One billion people still defecate in public despite health risks-UN | Reuters
By Tom Miles, reuters.com
(Reuters) - (Note: Strong lan­guage in the sec­ond para­graph)One bil­lion peo­ple world­wide still prac­tice “open defe­ca­tion” and they need to be told that this leads to the spread of fatal dis­eases, U.N. experts said on Thurs­day at the…

One billion people still defecate in public despite health risks-UN | Reuters
By Tom Miles, reuters.com

(Reuters) - (Note: Strong lan­guage in the sec­ond para­graph)

One bil­lion peo­ple world­wide still prac­tice “open defe­ca­tion” and they need to be told that this leads to the spread of fatal dis­eases, U.N. experts said on Thurs­day at the…

gensgaia:

It’s time to say thank you to your loo 



The quest for safe, clean #Toilets4All
Play the game, see the stats & support World Toilet Day.

2.5 billion people don’t have access to a safe, clean toilet.
(From UNICEF)

The quest for safe, clean #Toilets4All

Play the game & support World Toilet Day.

2.5 billion people don’t have access to a safe, clean toilet.

(From UNICEF)

What is toilet day, and what is our mission?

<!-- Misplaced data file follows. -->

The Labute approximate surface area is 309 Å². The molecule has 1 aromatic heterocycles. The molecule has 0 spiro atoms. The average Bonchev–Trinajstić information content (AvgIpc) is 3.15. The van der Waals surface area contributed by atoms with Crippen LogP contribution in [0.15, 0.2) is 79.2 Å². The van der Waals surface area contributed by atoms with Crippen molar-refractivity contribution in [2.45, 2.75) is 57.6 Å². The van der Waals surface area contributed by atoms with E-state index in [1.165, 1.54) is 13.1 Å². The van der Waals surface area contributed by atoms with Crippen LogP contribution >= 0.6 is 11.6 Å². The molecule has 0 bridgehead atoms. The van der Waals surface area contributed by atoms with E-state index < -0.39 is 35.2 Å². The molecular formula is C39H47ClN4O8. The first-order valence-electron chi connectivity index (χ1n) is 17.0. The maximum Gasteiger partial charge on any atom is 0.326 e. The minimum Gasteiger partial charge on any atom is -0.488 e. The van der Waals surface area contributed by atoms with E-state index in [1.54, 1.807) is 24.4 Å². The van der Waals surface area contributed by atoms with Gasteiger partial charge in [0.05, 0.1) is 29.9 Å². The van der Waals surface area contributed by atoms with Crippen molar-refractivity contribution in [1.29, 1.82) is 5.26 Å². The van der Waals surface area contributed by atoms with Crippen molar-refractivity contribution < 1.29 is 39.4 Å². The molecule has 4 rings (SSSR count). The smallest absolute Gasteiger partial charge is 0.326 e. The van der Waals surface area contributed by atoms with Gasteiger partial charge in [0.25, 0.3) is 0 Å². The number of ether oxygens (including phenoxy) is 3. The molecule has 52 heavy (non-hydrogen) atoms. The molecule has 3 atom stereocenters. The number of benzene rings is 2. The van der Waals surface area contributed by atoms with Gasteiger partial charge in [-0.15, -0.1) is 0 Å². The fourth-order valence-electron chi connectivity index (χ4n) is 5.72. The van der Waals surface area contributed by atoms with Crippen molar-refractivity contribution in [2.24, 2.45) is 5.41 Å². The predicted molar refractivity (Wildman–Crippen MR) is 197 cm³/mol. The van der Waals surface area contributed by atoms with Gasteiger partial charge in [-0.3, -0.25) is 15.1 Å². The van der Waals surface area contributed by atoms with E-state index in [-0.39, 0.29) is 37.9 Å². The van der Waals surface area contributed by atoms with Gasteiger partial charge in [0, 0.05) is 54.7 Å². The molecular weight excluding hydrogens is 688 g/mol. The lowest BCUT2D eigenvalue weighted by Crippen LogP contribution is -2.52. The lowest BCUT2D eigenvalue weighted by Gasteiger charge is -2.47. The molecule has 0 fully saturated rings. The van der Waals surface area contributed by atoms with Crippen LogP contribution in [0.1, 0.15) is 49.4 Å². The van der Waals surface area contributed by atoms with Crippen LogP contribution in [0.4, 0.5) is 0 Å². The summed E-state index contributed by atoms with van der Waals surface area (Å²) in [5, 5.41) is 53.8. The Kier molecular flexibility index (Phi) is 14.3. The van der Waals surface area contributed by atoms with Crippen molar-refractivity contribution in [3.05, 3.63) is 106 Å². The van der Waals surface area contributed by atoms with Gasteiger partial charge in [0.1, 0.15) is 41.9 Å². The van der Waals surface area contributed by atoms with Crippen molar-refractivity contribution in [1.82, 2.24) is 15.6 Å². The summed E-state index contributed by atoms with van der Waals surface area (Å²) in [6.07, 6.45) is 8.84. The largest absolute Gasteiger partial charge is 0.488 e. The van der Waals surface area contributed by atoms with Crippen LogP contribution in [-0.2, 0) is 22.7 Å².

World Toilet Day is a UN recognized event, observed annually on 19 November. This international day of action aims to break the taboo around toilets and draw attention to the global sanitation challenge.
Can you imagine not having a toilet? Can you imagine not having privacy when you need to relieve yourself? Although unthinkable for those living in wealthy parts of the world, this is a harsh reality for many – in fact, one in three people on this globe does not have access to a toilet! Have you ever thought about the true meaning of dignity?
World Toilet Day was created to pose exactly these kind of questions and to raise global awareness of the daily struggle for proper sanitation that a staggering 2.5 billion people face. World Toilet Day brings together different groups such as media, the private sector, development organisations and civil society in a global movement to advocate for safe toilets. Since its inception in 2001, World Toilet Day has become an important platform to demand action from governments and to reach out to wider audiences by showing that toilets can be fun and sexy as well as vital to life.
World Toilet Day is not just about toilet humor, or an attempt to make toilets sexy. World Toilet Day has a serious purpose: it aims to stimulate dialogue about sanitation and break the taboo that still surrounds this issue. In addition, it supports advocacy that highlights the profound impact of the sanitation crisis in a rigorous manner, and seeks to bring to the forefront the health and emotional consequences, as well as the economic impact of inadequate sanitation.